So Jermaine and Imara returned to a home that had been bustling with anticipation of a baby's arrival. Ravens coach Brian Billick told Lewis to forget about the next game at Arizona. Stay home, he said, and take care of your family. Imara's relatives lived in the area and did what they could, but Lewis said the couple mostly spent time with each other.

    "I really didn't talk to anybody, I had people there, but what could they say? It was just me and her. Being together, talking, growing closer," Lewis said. "I couldn't show weakness because I was trying to lift her up. We ended up getting a tighter bond through all of this."

    Twelve days after the birth, the Ravens played their final game of the regular season. In the weeks prior, Lewis had taken to writing G-Mo and J.J. on his wristbands. For this game, he wrote Geronimo's full name. My fallen soldier, he called him.

    Imara had not wanted to go, uneasy at the thought of the sympathy that would surely pour in her direction. She eventually relented and was there, at PSINet Stadium, when Lewis returned a punt 54 yards for a score, his first return for a touchdown in more than two years.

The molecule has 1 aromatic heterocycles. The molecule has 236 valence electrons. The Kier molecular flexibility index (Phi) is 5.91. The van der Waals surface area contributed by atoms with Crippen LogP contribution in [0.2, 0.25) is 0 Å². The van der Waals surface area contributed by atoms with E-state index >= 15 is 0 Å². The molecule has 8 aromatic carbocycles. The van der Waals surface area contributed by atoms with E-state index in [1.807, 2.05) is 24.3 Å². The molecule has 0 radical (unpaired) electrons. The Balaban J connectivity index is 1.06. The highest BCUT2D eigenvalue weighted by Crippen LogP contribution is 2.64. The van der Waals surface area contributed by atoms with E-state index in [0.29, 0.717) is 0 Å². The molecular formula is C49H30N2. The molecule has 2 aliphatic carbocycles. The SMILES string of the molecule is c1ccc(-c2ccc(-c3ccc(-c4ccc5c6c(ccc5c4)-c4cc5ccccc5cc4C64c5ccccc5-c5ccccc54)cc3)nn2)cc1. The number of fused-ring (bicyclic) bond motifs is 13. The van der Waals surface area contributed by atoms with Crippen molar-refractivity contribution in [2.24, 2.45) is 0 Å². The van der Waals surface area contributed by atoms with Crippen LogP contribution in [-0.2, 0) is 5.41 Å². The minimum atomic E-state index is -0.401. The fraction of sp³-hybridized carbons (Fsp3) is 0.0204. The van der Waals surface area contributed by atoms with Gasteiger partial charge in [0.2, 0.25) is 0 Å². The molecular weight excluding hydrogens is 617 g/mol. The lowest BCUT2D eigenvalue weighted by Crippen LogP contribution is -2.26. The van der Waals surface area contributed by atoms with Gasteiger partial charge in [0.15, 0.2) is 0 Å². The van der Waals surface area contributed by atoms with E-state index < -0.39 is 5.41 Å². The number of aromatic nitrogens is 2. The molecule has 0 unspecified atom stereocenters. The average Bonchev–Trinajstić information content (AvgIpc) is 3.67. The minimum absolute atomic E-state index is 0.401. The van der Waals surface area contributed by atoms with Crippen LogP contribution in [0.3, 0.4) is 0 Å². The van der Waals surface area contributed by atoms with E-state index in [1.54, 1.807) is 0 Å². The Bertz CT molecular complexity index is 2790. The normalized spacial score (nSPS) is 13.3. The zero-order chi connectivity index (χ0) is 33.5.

Upon reaching the end zone, Lewis turned toward where he expected to see Imara in the bleachers. It was not until later that he discovered she was not in her seat but, instead, visiting in a luxury box.

    Before the half ended, Lewis returned a punt 89 yards for another touchdown. Lewis, who had pulled a similar feat Dec. 7, 1997, became the first man in NFL history to return two punts for touchdowns in the same game twice.

    This time, when he hit the end zone, Jermaine turned and saw Imara in the stands. He raised his arm and pointed to his wristband.

    "I stood in the end zone and said, 'That's for you Geronimo.' I knew God was up there looking down on us," Lewis said. "It was something special that day. I couldn't say if God helped me (score), but there was something in the air that day."

    Seven weeks have passed since Geronimo's birth, and Lewis said Imara is doing better. The hurt remains, will always remain, but they are trying to move forward. He worries a little about the off-season when they will have more time on their hands, more time to think about their loss.

    At this moment, he is thinking of being in the delivery room with Imara. Of holding his son in his arms for the first and last time.

    Hundreds are chattering around him at Raymond James Stadium. Some are laughing, some scolding, but most just droning. Lewis might as well be alone because he notices not a one. His head is bowed, his eyes are wet. When he looks up, he speaks softly. Sometimes, he said, when he thinks of that day, he cannot help but get emotional. And then he apologizes.

    This is one of the absurdities of a Super Bowl. That in the middle of media day, an event that thrives on obnoxious moments, a gentle man can apologize to a total stranger for having his privacy invaded.

    For crying at the memory of a son he never knew.